Sunday, January 03, 2010

Driving us into poverty

"Household gas and electricity bills are expected to rocket fourfold to nearly £5,000 a year by the end of the decade to meet Government-imposed green targets. And the price heavy industry will have to pay by 2020 is so high that energy-dependent firms could be wiped out, causing thousands of job losses ...".

That is the opening of a piece in The Daily Mail business section from yesterday, painting an apocryphal picture of the future we have waiting for us.

The story goes on to note that officials at regulator Ofgem now privately admit that a report they issued only last year severely underestimated the cost of cutting carbon emissions by building a new energy infrastructure for the UK. Ofgem's earlier report suggested that gas and electricity prices could double to £2,000 by 2020 to meet the £233.5 billion cost of "going green"

The paper also does something we rarely see, listing the charges already loaded onto energy bills, telling us that we are "loaded up by five separate charges to help fund the battle to combat climate change and become greener." They are the EU Emissions Trading Scheme, the Carbon Emissions Reduction Target, the Renewables Obligation, the Community Energy Saving Programme and shortly there will be a levy on investing in clean coal projects.

Illustrating the fatuity of these schemes, it was the Community Energy Saving Programme which led to the "wasteful avalanche of 12 million light bulbs", reported in The Times and elsewhere, when that number of low-energy light bulbs were posted to households over Christmas by Npower – all on the notional basis that energy savings would necessarily accrue from their distribution.

But, if the £5,000 figure shocks, it is only part of the equation. Higher energy costs feed through into the price of every home-produced commodity and service, while the added costs of benefits paid to redundant workers, the loss of tax income as firms close down, and the fall-off in economic activity will impose their own substantial costs.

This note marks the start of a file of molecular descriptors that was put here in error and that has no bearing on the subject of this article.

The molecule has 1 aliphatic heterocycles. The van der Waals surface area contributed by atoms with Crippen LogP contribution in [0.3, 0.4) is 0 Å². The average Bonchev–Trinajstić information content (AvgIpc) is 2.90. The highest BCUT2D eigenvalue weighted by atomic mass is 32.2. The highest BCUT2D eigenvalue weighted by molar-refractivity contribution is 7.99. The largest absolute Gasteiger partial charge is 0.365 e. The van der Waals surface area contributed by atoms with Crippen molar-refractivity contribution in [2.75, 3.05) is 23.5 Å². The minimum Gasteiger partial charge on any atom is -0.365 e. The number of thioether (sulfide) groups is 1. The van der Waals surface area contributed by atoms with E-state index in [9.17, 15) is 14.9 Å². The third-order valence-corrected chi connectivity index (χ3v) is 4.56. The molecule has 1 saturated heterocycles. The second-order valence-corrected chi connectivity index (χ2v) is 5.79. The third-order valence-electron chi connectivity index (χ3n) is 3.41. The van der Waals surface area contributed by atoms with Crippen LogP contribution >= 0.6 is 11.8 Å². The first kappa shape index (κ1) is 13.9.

Tied in with the way we are miss-managing our energy supplies and we are looking at a slow-motion economic catastrophe far greater than the economic crisis we are weathering, the overall costs of which are set to exceed the entire tax bill for the average household.

And that is the perplexing aspect of this whole charade. The political classes – not without merit – bang on about public expenditure, but they seem to be blind to the eye-watering additions to our private expenditure, forced by governments working to their "green" agendas.

What they do not seem to appreciate it that, in real terms, there is no difference between money coming out of the wage packet to pay taxes, and money having to be paid to meet government requirements. And it is the latter – on top of the former – that is going to drive us into poverty. It is about time our political classes woke up to that fact.